As for your suggestion that I “bet the house and send a post card” — I think that is utter foolishness. I think I can see the big picture, but I have no confidence in my ability to time anything. If anything, I tend to be really really really early. I lost big money buying Countrywide puts too early in the early 2000s before the bubble burst. In my mind it is wiser to take a more measured and moderate approach (~5-10%). What I cannot understand is the mindset that gold is “nothing” and has no place at all as part of one’s savings. To me, that requires a lot more ideological commitment to a principle.

                  I expect no traction here as I suppose most here have made up their minds, but I think it is healthy to be exposed to a contrary view from time to time. Cheers!

                  1. skippy

                    “I can assure you that the system will be recapitalized by the gold that is already on the balance sheet”

                    What you can’t seem to wrap your head around is gold as a “physical object” is just a mental anchoring point by which to attach a – feeling – about numbers.

                    It does not in any way, shape, or form grant those numbers some sort of atomistic Newtonian validity, only Law can do that, in the first order of acts, even for gold.

                    Hence your “That is an objective fact based on a study of the balance sheets.” is more than a wee bit wonky. Firstly is not objective nor factual and unless you can produce your study for peer review, its a completely throw away statement. You might as well use the distinction of – REAL – as some are wont.

                    Skippy… If banks or sovereigns wanted to go back to scarcity based philosophy, potable water would be a much more intrinsic tool.

                    PS. gold does not stop corruption or fraud… the key features of our currant sociopolitical malady.

                    1. Bobbo

                      skippy, the issue is one of logic and reason, not a study to be submitted for peer review. Let me simplify it for you. Imagine 7 balance sheets for 7 central banks. Each entity has a quantity of $€£¥ on the balance sheet (to keep it simple, currencies or currency derivatives) and a quantity of Au on the balance sheet (gold).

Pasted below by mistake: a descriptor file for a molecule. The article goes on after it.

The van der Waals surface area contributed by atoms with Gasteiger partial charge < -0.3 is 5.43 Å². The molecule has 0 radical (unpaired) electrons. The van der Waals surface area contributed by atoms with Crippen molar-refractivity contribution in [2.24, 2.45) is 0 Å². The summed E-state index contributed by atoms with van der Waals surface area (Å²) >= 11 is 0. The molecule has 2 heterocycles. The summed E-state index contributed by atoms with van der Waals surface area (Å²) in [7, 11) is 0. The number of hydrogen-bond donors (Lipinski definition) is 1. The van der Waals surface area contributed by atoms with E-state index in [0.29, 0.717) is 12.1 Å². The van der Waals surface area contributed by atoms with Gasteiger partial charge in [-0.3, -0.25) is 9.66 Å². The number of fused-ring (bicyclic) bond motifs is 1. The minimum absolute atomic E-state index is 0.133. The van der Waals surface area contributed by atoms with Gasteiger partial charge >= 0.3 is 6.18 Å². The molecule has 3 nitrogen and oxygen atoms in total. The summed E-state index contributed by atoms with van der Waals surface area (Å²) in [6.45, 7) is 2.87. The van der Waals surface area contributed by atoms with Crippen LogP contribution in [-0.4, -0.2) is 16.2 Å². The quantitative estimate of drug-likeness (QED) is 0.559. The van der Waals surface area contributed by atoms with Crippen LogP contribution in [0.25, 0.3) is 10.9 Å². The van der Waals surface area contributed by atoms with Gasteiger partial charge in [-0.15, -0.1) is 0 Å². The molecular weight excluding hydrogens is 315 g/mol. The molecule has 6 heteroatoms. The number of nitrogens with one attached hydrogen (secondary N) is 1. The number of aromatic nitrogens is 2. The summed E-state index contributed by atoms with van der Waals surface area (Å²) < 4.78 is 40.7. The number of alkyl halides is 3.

A: 1000 $€£¥ + 35 Au
                      B: 2000 $€£¥ + 3 Au
                      C: 5000 $€£¥ + 1 Au
                      D: 2500 $€£¥ + 10 Au
                      E: 4000 $€£¥ + 0 Au
                      F: 1500 $€£¥ + 50 Au
                      G: 1200 $€£¥ + 5 Au

                      Now let us suppose the unthinkable happens and all of the $€£¥ collapses to 0 and the whole world declares bankruptcy. Impossible, right? Maybe so. But bear with we. What happens next? Does life come to an end? No. Do all the buildings, roads, ships and farms in the world disappear? Of course not. What are they worth now? Impossible to measure, right? They will be revalued in the new system. How do you recapitalize the system? What’s left on the balance sheet?

                      A: 35 Au
                      B: 3 Au
                      C: 1 Au
                      D: 10 Au
                      E: 0 Au
                      F: 50 Au
                      G: 5 Au

                      A and F become wealthy countries. Does this mean gold goes back to being a currency? Of course not. We will still have (new) fiat currencies. But it terms of establishing the value and credibility of the new fiat currencies, gold will be the reference point. See the difference? There is nothing magical about gold except that it’s the only thing in common on all the central bank balance sheets that cannot go to zero. As everything else goes to zero, gold has to go the opposite direction.